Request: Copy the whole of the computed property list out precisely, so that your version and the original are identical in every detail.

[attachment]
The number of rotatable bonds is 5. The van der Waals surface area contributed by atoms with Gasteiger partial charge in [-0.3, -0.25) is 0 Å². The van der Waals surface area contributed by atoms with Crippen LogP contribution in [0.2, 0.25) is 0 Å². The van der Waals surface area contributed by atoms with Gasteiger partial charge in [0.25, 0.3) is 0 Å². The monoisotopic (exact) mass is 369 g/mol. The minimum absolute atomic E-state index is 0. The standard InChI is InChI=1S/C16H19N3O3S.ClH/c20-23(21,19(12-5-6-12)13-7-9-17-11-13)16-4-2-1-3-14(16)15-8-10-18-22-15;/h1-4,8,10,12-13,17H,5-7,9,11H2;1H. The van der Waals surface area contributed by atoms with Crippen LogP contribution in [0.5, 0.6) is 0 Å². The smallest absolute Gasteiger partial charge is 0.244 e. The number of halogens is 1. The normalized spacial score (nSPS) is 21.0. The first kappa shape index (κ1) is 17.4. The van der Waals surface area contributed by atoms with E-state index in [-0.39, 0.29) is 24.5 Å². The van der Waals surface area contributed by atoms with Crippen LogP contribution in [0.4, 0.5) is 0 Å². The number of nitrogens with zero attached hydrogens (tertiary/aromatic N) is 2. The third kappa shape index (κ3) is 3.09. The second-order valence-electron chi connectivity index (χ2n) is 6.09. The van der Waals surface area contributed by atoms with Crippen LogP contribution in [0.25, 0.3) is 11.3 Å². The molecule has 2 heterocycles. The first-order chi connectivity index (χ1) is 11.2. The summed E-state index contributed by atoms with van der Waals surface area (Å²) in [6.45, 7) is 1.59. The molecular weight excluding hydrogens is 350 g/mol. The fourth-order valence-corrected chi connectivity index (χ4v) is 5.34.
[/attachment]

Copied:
The number of rotatable bonds is 5. The van der Waals surface area contributed by atoms with Gasteiger partial charge in [-0.3, -0.25) is 0 Å². The van der Waals surface area contributed by atoms with Crippen LogP contribution in [0.2, 0.25) is 0 Å². The van der Waals surface area contributed by atoms with Gasteiger partial charge in [0.25, 0.3) is 0 Å². The monoisotopic (exact) mass is 369 g/mol. The minimum absolute atomic E-state index is 0. The standard InChI is InChI=1S/C16H19N3O3S.ClH/c20-23(21,19(12-5-6-12)13-7-9-17-11-13)16-4-2-1-3-14(16)15-8-10-18-22-15;/h1-4,8,10,12-13,17H,5-7,9,11H2;1H. The van der Waals surface area contributed by atoms with Crippen LogP contribution in [0.5, 0.6) is 0 Å². The smallest absolute Gasteiger partial charge is 0.244 e. The number of halogens is 1. The normalized spacial score (nSPS) is 21.0. The first kappa shape index (κ1) is 17.4. The van der Waals surface area contributed by atoms with E-state index in [-0.39, 0.29) is 24.5 Å². The van der Waals surface area contributed by atoms with Crippen LogP contribution in [0.4, 0.5) is 0 Å². The number of nitrogens with zero attached hydrogens (tertiary/aromatic N) is 2. The third kappa shape index (κ3) is 3.09. The second-order valence-electron chi connectivity index (χ2n) is 6.09. The van der Waals surface area contributed by atoms with Crippen LogP contribution in [0.25, 0.3) is 11.3 Å². The molecule has 2 heterocycles. The first-order chi connectivity index (χ1) is 11.2. The summed E-state index contributed by atoms with van der Waals surface area (Å²) in [6.45, 7) is 1.59. The molecular weight excluding hydrogens is 350 g/mol. The fourth-order valence-corrected chi connectivity index (χ4v) is 5.34.